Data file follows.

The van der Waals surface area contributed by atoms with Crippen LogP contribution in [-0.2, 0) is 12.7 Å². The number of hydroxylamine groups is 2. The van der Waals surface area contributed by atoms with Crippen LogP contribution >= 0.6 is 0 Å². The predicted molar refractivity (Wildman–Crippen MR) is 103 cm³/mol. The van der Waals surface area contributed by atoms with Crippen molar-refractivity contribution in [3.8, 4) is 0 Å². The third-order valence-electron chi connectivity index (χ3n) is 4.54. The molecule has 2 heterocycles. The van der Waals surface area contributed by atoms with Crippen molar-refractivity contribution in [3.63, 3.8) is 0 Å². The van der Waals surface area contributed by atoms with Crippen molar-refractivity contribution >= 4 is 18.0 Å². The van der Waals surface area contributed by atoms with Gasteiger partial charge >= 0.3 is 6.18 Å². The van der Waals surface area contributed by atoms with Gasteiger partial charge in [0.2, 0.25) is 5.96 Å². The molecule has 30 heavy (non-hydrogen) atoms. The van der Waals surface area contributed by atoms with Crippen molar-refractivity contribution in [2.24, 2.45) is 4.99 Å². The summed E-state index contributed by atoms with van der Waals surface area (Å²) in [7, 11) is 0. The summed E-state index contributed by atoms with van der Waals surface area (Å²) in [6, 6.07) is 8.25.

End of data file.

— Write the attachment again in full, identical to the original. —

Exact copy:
The van der Waals surface area contributed by atoms with Crippen LogP contribution in [-0.2, 0) is 12.7 Å². The number of hydroxylamine groups is 2. The van der Waals surface area contributed by atoms with Crippen LogP contribution >= 0.6 is 0 Å². The predicted molar refractivity (Wildman–Crippen MR) is 103 cm³/mol. The van der Waals surface area contributed by atoms with Crippen molar-refractivity contribution in [3.8, 4) is 0 Å². The third-order valence-electron chi connectivity index (χ3n) is 4.54. The molecule has 2 heterocycles. The van der Waals surface area contributed by atoms with Crippen molar-refractivity contribution in [3.63, 3.8) is 0 Å². The van der Waals surface area contributed by atoms with Crippen molar-refractivity contribution >= 4 is 18.0 Å². The van der Waals surface area contributed by atoms with Gasteiger partial charge >= 0.3 is 6.18 Å². The van der Waals surface area contributed by atoms with Gasteiger partial charge in [0.2, 0.25) is 5.96 Å². The molecule has 30 heavy (non-hydrogen) atoms. The van der Waals surface area contributed by atoms with Crippen molar-refractivity contribution in [2.24, 2.45) is 4.99 Å². The summed E-state index contributed by atoms with van der Waals surface area (Å²) in [7, 11) is 0. The summed E-state index contributed by atoms with van der Waals surface area (Å²) in [6, 6.07) is 8.25.